What this week’s Nobel Prize in Medicine announcement means for dementia research

What this week’s Nobel Prize in Medicine announcement means for dementia research

Brain cells

This year’s Nobel Prize in Medicine was awarded to Japanese biologist Yoshinori Ohsumi for his discoveries on how cells eat themselves.

That’s right – Ohsumi conducted experiments in the 1990s on how cells break down and recycle their components, literally eating themselves to remove damaged content and provide building blocks for cell regeneration.

This process is called “autophagy”, a term that was actually coined in 1963 by Belgian scientist Christian de Duve, who also received a Nobel Prize for his work in this area.

So what’s so noteworthy about Ohsumi’s research? His discoveries are significant because he was able to show why this process exists, where it happens, and its different uses in the human body.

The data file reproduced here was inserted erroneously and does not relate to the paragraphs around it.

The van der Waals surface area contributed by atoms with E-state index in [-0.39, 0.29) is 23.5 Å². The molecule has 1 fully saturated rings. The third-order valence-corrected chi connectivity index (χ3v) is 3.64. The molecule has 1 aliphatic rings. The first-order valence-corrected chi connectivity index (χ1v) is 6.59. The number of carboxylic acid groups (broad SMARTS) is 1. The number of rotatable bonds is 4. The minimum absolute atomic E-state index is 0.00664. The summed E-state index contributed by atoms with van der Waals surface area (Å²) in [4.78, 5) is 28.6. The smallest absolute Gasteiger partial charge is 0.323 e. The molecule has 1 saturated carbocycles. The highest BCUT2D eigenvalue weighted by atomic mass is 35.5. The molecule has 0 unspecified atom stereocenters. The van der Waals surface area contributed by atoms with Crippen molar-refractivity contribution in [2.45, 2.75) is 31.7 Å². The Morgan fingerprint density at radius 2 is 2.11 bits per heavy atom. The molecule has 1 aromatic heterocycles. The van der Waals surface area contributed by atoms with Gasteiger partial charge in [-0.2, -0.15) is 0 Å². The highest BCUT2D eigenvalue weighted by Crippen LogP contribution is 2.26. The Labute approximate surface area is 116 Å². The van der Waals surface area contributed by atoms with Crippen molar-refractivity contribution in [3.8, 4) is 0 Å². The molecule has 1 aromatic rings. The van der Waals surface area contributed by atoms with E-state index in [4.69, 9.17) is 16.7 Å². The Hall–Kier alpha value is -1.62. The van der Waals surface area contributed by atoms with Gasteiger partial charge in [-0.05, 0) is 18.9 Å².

For example, we now know that autophagy removes proteins that clump together abnormally in brain cells, like in some forms of dementia. The process also plays a key role in the immune system, where defects can be a common thread across many diseases of aging, from neurodegeneration to cancer. In fact, autophagy defects have been linked to many health conditions, including Alzheimer’s, Parkinson’s, Type 2 diabetes and cancer.

Researchers are now trying to figure out whether these diseases can be treated with new drugs that boost or suppress the autophagy process. As research in this area progresses, it could completely change the way we treat conditions like dementia, whose cause is still unclear and for which there is currently no cure.

Did you know? The Alzheimer Society supports biomedical and quality of life research through the Alzheimer Society Research Program (ASRP). Since its inception in 1989, the ASRP has funded over $50 million in grants and awards. Discover the exciting new avenues in dementia research being explored by Alzheimer Society Research Program (ASRP) recipients >

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